Yield Farming or Liquidity Mining is a developing mechanism of earning rewards from cryptocurrency capital investments. Yield farming follows the staking concept where funds are held in a crypto wallet to facilitate the transactions in a blockchain network. The digital funds held in the wallet can earn returns through a process of locking them. Liquidity mining funds are held in liquidity pools by liquidity providers (LP). They earn rewards for their investment in that exchange interface.
Yield farming is one of the popular DeFi solutions and allows investors to receive an interest for lending out their tokens. Its mainly used on the Ethereum blockchain.
The Role Of Liquidity Providers (LP)
Yield farming is not possible without LPs who stake their funds in liquidity pools. The collection of orders in such trade networks facilitates trading in cryptocurrency by creating a market. In business, they are colloquially known as market makers because they supply what buyers and sellers want to trade.
How is this achieved? You may ask. By putting up money pools, buyers and sellers can transact conveniently. Locating an individual buyer or seller may prove challenging and perhaps risky. A collection makes it possible for buyers and sellers to loan or request credit. Moreover, these exchange platforms also facilitate the swapping of tokens.
The pool acts as a smart contract where a buyer-seller agreement is coded and made available on the decentralized blockchain platform. Some of the leading mining platforms include Compound, Yearn Finance, Aave, Aleph.im, Serum, Uniswap, Curve Finance, and Maker DAO.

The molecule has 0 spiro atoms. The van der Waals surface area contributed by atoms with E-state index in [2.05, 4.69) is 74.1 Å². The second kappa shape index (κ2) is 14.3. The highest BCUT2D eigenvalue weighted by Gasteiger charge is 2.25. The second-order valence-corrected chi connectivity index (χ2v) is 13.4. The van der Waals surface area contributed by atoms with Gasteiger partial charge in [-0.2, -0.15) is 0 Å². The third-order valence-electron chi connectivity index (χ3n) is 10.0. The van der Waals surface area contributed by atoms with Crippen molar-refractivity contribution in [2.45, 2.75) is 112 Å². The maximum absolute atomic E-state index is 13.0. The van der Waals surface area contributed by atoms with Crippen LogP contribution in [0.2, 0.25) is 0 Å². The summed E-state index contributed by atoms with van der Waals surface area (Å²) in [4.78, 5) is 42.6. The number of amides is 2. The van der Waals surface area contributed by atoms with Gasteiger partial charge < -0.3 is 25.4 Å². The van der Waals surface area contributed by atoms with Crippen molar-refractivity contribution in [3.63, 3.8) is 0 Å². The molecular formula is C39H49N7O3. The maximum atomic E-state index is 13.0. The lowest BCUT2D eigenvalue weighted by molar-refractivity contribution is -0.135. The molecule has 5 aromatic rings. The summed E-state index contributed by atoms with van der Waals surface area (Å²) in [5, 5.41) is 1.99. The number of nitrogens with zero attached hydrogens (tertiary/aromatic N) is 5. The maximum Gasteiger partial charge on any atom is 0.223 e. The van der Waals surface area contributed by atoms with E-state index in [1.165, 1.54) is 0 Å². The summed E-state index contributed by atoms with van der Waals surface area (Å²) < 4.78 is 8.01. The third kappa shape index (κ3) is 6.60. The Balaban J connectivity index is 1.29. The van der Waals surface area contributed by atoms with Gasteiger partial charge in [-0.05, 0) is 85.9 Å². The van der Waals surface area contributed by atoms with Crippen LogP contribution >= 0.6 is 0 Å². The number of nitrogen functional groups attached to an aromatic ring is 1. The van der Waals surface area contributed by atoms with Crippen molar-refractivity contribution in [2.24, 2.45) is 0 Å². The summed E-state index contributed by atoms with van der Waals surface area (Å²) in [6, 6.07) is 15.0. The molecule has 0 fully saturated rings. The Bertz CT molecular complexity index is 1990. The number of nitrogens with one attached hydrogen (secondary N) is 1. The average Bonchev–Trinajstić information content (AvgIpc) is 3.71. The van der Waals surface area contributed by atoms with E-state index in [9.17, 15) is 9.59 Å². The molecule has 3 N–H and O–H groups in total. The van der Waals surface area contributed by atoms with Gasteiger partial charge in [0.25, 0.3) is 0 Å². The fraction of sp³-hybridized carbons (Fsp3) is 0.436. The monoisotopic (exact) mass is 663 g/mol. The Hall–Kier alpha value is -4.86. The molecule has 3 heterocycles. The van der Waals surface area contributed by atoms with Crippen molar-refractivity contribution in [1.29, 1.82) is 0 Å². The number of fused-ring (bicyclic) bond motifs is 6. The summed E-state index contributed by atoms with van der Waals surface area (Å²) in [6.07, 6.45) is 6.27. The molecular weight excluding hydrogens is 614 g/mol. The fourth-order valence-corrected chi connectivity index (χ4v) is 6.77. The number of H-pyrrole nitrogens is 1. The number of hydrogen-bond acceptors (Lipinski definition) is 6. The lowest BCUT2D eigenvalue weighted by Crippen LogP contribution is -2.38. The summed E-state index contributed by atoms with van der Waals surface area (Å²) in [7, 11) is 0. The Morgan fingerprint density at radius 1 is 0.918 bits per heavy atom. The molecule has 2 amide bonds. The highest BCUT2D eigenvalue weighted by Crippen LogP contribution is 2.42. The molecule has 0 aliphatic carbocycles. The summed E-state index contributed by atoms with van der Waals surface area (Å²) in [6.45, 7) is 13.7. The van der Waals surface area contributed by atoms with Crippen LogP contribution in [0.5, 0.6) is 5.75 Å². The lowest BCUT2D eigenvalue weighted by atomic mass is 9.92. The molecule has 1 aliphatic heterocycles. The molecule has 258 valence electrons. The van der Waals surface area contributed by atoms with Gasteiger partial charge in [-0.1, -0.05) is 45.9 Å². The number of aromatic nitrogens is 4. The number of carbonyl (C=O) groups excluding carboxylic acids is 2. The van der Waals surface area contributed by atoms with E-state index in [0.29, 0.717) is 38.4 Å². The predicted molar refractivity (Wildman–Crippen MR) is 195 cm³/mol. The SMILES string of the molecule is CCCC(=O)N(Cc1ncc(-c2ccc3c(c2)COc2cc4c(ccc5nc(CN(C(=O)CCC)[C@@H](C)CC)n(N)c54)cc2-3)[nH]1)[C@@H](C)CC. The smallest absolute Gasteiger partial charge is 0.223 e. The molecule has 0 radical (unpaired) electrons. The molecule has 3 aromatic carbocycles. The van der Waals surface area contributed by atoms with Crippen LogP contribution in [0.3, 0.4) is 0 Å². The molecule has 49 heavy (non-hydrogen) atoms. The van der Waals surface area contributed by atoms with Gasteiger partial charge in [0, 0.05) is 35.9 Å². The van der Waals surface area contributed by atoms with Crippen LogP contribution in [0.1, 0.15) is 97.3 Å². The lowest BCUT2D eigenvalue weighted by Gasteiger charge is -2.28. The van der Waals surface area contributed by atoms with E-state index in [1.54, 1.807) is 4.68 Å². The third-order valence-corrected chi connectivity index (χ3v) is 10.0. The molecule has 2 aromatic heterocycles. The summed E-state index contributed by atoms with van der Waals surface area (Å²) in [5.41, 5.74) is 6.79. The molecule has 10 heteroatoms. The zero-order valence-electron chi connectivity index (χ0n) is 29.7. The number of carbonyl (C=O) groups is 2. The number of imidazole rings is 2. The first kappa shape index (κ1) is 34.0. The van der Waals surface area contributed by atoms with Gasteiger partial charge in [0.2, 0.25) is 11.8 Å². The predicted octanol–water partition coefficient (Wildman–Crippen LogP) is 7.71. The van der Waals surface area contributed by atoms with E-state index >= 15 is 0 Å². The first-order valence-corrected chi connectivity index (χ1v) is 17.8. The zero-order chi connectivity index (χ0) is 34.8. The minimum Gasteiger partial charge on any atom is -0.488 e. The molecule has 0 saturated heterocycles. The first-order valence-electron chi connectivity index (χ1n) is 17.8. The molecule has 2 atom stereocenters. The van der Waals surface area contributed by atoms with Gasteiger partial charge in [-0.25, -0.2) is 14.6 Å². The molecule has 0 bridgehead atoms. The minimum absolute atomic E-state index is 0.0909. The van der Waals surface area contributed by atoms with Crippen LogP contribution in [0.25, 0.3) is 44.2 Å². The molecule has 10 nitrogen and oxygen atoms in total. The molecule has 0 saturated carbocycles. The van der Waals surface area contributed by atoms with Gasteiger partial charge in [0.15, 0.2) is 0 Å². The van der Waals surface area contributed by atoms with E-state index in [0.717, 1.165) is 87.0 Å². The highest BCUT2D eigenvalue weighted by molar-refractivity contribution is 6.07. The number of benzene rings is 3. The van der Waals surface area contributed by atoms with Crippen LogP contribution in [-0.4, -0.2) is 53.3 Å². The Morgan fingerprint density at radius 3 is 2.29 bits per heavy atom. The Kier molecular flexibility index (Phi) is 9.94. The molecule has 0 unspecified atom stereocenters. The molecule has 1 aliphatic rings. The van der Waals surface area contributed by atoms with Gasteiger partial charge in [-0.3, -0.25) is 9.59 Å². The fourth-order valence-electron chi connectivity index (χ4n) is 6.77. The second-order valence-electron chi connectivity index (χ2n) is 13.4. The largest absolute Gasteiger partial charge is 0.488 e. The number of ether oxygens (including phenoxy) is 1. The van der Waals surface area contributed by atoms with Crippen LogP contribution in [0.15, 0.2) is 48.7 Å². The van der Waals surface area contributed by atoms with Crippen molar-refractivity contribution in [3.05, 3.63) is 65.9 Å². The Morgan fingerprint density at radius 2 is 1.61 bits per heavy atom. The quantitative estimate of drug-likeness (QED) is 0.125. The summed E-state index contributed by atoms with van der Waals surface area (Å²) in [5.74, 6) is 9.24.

Yield Farming ROI: How Are Returns Calculated?
The most common computing methods of the expected interest from a farming investment use the annual basis in working out the gain.
Annual Percentage Rate (APR)
APR (Annual Percentage Rate) refers to the yearly rate of return imposed on borrowers, but paid to capital investors.
This methods most distinct feature is that the interest earned is not plowed back in the investment scheme to make more interest.
Annual Percentage Yield (APY)
APY (Annual Percentage Yield) is an annual rate of return charged on capital borrowers and subsequently paid to the capital providers. APY is distinct from APR only by the fact that latter allows compounding of interests to bring in more returns to the investor.
What are the risks of Yield Farming?
Farming is not immune to capital losses. The farming transaction involves surrendering of funds to a smart contract. The process involves virtual transaction protocols between two anonymous parties without a central enforcement body. If the protocols that access a given blockchain fall victim to a system error, then the financial information, including the contract codes, are lost. That means that the funds invested are also lost. If at all the blockchain blocked all forms of system delegation, then the records would be safe.
The smart contracts are mostly developed by anonymous developers who hold a substantial quantity of their own token. There will be a time where they will dump their tokens on the market.
Another risk is that the farmed token decreases in value. During the DeFi hype we see a lot of tokens promising high yearly returns. It looks very promising to investors, but nobody wants a 100% yearly interest on a token that plunged to $0,000001.
Like any other business person, a yield farmer needs absolute ingenuity to make high profits. A conglomeration of several mining strategies can make attractive profits: searching for the healthiest APR, farming with WBTC and USDT, swapping and borrowing many tokens in a single transaction, and striving for governance tokens.
The popularity of Yield Farming resulted in very high Ethereum gas prices. It isn’t profitable anymore to lend “small” amounts (1000 USD or lower).
We do think that there are currently more (long term) risks than profits to be made with yield farming.